Blog & News
Spotlight on Health Behaviors: Adult Who Forgo Needed Medical Care and Adults Who Have No Personal DoctorDecember 21, 2020:
Prior to the arrival of the novel coronavirus, much of American consumer health care concerns surrounded rising costs of care. With health care spending rising a reported 4.6 percent in 2018 and the Centers for Medicare and Medicaid Services (CMS) Office of the Actuary projecting an average annual increase of 5.4 percent for 2019 to hit a record $3.82 trillion or around $11,559 per person—this issue will remain at the forefront of concern for the foreseeable future.1
Compounding these trends in spending, the continued rise in the share of Americans without health insurance coverage has left more individuals without a means of protecting themselves or their families from the financial burden of illness or injury and without strong ties to health care providers and the health care system to access care.
The effects of rising health care spending and rising rates of uninsurance can be seen in direct measures of actual dollars, such as Medical Out-of-Pocket Spending and Percent of Individuals with High Medical Care Cost Burden, but also in more indirect avenues, such as changes in health behaviors and access to care.
Two measures of such behaviors, Adults Who Forgo Needed Medical Care and Adults with No Personal Doctor, are housed on SHADAC’s State Health Compare and have been recently updated with 2019 data from the Center for Disease Control's Behavioral Risk Factor Surveillance System (BRFSS). This blog provides an analysis of these indirect costs of rising health care spending and uninsurance in the year prior to the COVID-19 pandemic and examines overall national and state-level trends as well as comparisons across race/ethnicity and educational attainment.
Adults Who Forgo Needed Care
Across the nation, progress was made in reducing the percentage of adults who forgo needed medical care in the years following the passage of the Affordable Care Act (ACA). However, that progress began to flatten out by 2016 and has now begun to reverse course and display a trend of smaller but significant increases in recent years, such as the growth from 12.9% in 2018 to 13.4% in 2019 at the national level.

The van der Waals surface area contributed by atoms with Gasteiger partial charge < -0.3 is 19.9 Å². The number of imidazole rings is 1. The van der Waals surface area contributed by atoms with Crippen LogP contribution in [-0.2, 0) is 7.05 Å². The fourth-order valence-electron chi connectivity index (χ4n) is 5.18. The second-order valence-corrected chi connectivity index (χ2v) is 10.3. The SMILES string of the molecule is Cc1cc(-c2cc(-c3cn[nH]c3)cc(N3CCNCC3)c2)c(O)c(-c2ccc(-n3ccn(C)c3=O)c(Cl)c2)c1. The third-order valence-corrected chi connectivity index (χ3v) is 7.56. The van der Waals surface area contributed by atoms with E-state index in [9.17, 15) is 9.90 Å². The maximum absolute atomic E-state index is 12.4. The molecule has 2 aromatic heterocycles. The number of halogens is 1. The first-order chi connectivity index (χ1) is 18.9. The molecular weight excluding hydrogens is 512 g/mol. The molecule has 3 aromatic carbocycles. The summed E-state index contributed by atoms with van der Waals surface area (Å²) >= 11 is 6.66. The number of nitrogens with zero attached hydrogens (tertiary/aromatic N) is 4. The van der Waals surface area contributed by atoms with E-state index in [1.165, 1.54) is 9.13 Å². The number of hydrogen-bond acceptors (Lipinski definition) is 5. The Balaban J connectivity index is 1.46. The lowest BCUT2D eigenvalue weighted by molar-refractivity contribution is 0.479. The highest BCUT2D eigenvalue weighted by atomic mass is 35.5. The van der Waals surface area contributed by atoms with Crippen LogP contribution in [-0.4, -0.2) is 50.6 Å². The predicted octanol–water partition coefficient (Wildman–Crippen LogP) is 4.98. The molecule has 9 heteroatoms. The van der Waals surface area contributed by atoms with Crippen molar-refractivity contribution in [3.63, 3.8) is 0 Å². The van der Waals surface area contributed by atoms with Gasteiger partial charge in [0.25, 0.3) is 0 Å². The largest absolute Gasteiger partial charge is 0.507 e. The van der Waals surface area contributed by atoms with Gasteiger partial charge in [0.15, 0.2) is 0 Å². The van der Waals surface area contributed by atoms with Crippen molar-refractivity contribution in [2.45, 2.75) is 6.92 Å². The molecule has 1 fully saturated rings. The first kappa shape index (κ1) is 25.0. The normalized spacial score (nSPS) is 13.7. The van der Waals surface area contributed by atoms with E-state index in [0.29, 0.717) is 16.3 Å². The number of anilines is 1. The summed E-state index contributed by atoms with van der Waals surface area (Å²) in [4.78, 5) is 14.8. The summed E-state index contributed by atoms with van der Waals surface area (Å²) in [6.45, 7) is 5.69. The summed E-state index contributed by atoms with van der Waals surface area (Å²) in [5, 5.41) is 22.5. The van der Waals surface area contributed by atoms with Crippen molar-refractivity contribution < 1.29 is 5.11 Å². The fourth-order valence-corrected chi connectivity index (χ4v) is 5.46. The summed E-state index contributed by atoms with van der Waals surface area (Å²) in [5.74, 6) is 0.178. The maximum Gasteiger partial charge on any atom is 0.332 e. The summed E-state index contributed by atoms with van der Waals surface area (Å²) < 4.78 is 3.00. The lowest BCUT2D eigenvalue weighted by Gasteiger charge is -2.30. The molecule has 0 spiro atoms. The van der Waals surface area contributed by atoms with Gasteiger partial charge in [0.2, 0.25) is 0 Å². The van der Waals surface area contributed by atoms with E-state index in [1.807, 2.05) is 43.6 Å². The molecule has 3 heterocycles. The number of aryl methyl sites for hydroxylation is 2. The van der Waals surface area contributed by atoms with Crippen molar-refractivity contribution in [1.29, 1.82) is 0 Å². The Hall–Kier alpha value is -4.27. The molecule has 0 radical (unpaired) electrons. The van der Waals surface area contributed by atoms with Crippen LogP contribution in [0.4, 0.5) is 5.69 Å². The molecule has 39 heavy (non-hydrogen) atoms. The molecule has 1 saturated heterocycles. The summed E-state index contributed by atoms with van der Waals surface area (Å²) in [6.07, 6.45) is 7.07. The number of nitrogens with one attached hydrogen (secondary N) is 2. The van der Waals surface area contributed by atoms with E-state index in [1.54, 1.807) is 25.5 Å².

Trends by Education and Race/Ethnicity
Examining forgone care by individual breakdowns showed that disparities by education level and race/ethnicity, found in a previous SHADAC analysis, have persisted from the year before.
Across the U.S., adults with less than a high school degree saw their rates of forgone care hit 22.2% in 2019 from 21.1% in 2018;i a figure nearly triple the rate among adults with a bachelor’s degree, who saw their rate of forgone care rise to 7.9% in 2019 (up from 7.4% in 2018).
Nationally, Hispanic/Latino adults experienced the largest increase in rates of forgone care, rising to 21.4% in 2019 from 20.2% in 2018. African-American/Black and Hispanic/Latino adults were also significantly more likely to report going without needed medical care than White adults, with the former being 1.5 times more likely (15.7% vs. 10.9%) and the latter nearly twice as likely (21.4% vs. 10.9%).
At the state level, the trends in forgone care are varied. Despite increasing national trends, some states, such as Florida and Michigan, have continued to make steady progress in reducing forgone care. Florida saw their overall rates drop by 5.9 percentage points,ii from 22.0% in 2011 to 16.0% in 2019, and Michigan saw a similarly steady drop in rates of forgone care from 16.5% in 2011 to 11.7% in 2019.
Unfortunately, progress in reducing the number of adults who report going without needed medical care has stalled in many states—California and Kentucky being two such examples. The former state has seen relatively unchanged rates of forgone care since 2016 (11.4%, 11.8% in 2017, and 11.9% in 2018 and 2019). The percentage of adults who have gone without needed medical care in Kentucky has likewise remained nearly unchanged from 2015 to 2019 (12.3% and 12.1%, respectively).
In other states, such as Kansas and Maine, rates of forgone care have followed the national trend and in 2015 begun reversing course on previous gains. The state of Kansas saw a 2.1 percentage-point increase from 2015 to 2019 (11.0% to 13.1%) and Maine saw a concerning increase of 2.9 percentage points during the same time period (9.4% in 2015 to 12.3% in 2019).